Japanese KK company liquidation and shutdown
October 23, 2020 23:23PM by Chris Bowd, 3770 views
In the excitement of incorporating a Japanese KK company, starting business in Japan, and recruiting Japanese employees, few if any foreign company executives consider what they would do with the KK company if sales don’t grow as expected, or a sudden unexpected event such as the coronavirus COVID-19 pandemic brings business to a standstill. That’s the time when many executives first realize that shutting down a Japanese KK company is not as straightforward as ending employment and walking away (which is what might be legally acceptable in the US or elsewhere).
A Japanese KK company and its directors (Board of Directors if it has one), continues to exist and is legally required to file annual financial statements and tax-returns, and pay statutory minimum annual corporate taxes, until it is either declared bankrupt or registered as liquidated on the Ministry of Justice’s registry of companies. Bankruptcy in Japan requires either the bankrupt company or a creditor to file a petition for its bankruptcy and to pay a substantial advance amount to cover court and trustee costs. The alternative, which most companies in such a predicament opt for, is statutory liquidation.
Liquating a KK company is governed by Japan’s Companies Act, comprises three legal filings and two tax filings, and takes 4 – 6 months (much longer if prior years’ financial statements need restatement, the National Tax Agency decides to audit, or unknown creditors object). The process is as follows:
- The KK company convenes a shareholder extraordinary general meeting (“EGM”) at which the shareholders resolve to dissolve the directors (or Board of Directors if applicable) and appoint one or more representative liquidators. The minutes of the dissolution EGM must be filed at the Legal Affairs Bureau (part of the Ministry of Justice) within 15 days of the dissolution EGM.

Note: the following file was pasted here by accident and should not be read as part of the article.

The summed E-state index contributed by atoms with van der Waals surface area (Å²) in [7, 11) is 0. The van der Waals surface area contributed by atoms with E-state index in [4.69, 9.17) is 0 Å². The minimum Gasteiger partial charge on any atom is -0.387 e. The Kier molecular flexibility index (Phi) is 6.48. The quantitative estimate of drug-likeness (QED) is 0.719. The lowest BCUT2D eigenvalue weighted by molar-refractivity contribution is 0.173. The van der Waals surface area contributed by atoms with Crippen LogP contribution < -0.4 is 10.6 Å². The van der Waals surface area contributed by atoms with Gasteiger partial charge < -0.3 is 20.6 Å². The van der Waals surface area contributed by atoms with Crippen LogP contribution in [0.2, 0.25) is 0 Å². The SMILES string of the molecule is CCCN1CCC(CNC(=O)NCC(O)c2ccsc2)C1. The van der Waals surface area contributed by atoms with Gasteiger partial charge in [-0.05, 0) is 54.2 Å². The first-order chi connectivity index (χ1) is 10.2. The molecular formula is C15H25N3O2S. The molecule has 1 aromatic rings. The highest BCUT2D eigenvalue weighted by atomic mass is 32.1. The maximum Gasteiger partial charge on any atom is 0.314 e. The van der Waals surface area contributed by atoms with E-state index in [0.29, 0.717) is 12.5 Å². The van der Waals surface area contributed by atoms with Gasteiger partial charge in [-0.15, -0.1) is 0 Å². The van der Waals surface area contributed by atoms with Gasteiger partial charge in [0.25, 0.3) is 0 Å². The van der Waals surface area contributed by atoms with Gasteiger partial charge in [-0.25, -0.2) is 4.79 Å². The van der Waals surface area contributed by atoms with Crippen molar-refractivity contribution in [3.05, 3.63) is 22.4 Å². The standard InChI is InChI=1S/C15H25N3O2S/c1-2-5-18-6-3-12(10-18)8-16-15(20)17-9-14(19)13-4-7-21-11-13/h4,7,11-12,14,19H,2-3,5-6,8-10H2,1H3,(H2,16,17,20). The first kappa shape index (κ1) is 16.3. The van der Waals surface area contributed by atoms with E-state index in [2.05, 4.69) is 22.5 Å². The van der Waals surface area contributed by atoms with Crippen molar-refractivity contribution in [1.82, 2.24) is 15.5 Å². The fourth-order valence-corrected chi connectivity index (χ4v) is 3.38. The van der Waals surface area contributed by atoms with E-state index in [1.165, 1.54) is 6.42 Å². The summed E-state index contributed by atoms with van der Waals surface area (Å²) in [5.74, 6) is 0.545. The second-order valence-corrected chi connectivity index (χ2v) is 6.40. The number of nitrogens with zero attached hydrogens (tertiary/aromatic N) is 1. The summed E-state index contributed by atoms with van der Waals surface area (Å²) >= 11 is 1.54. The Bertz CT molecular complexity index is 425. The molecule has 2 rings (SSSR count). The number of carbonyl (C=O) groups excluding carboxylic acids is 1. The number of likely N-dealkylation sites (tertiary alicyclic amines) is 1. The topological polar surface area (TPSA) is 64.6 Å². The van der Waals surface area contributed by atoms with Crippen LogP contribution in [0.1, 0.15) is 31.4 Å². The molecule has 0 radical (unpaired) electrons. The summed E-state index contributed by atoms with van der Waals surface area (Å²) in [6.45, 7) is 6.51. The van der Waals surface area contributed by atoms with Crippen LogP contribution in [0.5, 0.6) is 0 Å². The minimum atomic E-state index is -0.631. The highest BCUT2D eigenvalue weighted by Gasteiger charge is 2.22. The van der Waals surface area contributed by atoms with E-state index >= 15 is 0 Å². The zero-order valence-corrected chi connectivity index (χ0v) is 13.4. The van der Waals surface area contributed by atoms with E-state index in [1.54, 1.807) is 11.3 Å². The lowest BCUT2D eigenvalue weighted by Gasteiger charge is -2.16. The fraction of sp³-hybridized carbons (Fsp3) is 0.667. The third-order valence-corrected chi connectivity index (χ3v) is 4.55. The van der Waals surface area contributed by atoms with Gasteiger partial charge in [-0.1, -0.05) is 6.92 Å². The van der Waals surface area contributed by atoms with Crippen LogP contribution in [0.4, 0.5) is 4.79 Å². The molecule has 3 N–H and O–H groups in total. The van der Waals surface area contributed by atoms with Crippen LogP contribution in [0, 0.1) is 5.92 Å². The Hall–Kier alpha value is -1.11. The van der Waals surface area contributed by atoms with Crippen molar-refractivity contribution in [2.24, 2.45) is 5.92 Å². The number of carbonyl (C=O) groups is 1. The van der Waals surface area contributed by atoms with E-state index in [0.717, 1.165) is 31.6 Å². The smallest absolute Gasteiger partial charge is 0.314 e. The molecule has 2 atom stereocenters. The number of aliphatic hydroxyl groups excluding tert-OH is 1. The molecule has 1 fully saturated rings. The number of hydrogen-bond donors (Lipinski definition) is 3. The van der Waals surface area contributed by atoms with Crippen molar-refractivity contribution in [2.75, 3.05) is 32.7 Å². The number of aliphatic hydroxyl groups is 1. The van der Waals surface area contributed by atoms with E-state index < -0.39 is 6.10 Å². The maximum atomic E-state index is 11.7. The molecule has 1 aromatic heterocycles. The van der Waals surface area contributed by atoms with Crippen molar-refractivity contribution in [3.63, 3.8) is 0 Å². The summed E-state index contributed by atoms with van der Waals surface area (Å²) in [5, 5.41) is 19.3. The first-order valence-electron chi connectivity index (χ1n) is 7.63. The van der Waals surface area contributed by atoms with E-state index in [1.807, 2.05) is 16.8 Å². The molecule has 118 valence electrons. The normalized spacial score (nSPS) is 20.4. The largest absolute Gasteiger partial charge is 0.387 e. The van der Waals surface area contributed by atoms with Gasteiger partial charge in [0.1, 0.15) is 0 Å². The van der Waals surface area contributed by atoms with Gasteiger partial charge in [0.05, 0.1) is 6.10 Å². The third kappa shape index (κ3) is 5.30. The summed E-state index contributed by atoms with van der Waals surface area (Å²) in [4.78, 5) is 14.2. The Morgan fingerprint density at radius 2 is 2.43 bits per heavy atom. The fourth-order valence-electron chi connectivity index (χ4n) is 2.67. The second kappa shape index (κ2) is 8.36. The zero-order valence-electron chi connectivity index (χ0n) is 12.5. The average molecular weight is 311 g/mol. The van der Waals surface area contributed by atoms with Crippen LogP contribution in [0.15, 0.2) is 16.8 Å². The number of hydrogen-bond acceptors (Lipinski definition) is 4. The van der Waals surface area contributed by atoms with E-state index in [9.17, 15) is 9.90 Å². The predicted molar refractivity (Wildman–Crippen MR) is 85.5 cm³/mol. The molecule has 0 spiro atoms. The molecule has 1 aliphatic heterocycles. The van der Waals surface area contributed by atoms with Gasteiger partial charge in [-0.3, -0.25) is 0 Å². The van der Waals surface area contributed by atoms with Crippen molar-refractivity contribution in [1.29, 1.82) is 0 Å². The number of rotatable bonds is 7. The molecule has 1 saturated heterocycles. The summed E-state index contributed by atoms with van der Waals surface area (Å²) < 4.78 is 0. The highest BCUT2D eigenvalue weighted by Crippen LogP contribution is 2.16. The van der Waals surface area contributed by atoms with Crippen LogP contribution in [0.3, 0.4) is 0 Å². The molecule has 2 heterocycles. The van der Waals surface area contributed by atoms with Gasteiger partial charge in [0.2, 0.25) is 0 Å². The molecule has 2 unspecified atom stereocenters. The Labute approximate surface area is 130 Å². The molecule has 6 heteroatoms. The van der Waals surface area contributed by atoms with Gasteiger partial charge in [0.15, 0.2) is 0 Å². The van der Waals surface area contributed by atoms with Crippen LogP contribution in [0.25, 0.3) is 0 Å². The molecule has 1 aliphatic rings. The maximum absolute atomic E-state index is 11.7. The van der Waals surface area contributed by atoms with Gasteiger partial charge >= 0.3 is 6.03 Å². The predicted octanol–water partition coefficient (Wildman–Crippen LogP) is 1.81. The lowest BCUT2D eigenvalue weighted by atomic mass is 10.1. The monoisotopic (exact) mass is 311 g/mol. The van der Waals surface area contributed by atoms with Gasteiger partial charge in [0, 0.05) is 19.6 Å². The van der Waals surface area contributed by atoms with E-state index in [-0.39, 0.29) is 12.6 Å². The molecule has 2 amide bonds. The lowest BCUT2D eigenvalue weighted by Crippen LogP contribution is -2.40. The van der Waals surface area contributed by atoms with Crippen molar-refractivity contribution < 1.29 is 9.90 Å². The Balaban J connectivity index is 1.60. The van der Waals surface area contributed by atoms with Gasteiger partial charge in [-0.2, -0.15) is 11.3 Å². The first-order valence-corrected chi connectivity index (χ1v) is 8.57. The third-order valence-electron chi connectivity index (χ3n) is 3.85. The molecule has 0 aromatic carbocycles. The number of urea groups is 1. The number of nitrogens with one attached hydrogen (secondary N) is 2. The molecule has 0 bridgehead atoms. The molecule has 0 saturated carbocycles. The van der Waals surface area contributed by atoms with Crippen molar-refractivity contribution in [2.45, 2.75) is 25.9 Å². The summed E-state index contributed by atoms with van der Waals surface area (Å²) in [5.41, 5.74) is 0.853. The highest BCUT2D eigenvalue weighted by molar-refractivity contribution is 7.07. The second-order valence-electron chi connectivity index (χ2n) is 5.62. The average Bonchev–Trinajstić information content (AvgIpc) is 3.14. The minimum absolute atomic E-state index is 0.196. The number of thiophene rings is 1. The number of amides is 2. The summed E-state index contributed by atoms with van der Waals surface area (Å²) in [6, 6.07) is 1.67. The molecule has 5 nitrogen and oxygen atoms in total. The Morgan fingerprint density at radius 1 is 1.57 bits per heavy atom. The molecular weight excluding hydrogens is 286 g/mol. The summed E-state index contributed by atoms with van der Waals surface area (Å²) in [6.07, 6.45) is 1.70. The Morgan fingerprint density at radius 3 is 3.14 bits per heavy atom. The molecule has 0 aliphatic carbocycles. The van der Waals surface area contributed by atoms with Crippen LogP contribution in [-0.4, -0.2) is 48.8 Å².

- Within 60 days of the dissolution EGM, the liquidator must prepare dissolution financial statements (general ledger, profit and loss statement, and balance-sheet) for the period from the KK company’s most recent financial yearend until the date of the dissolution EGM.
- The liquidator then convenes an EGM for shareholders to approve the dissolution financials, prepares and files tax-returns, and ensures the KK company pays taxes due. As an aside, the dissolution EGM resets the KK company’s financial year, thus the KK company’s first liquidation financial year starts on the day after the date of the dissolution EGM.
- Some time after the dissolution EGM, the liquidator must publish a formal notice in the Official Gazette announcing the KK company’s liquidation and advising creditors to file claims. Concurrent with publishing the formal notice, the liquidator must send creditor notices to all known creditors, including to parties to whom the KK company has outstanding warranty obligations.
- Two months after the formal notice is published in the Official Gazette, the liquidator settles valid creditor claims.
- After settling valid creditor claims, the liquidator closes the KK company’s bank accounts, agrees intercompany loan write-offs (if applicable), and decides a formal liquidation date.
- The liquidator then prepares the KK company’s liquidation financial statements (general ledger, profit and loss statement, and balance-sheet) which will show zero balances, for the period from the KK company’s dissolution EGM until the liquidation date.
- The liquidator then convenes an EGM for shareholders to approve the liquidation financials and liquidation expenses, prepares and files tax-returns, and ensures the KK company pays taxes due.
- The liquidator then files the final notice of liquidation at the Legal Affairs Bureau.
In the best-case scenario, where shareholders approve EGMs by return and there are no unknown creditor claims or National Tax Agency requests, we can complete a KK company’s liquidation in 4 months. Generally though, a liquidation takes about 6 months to complete.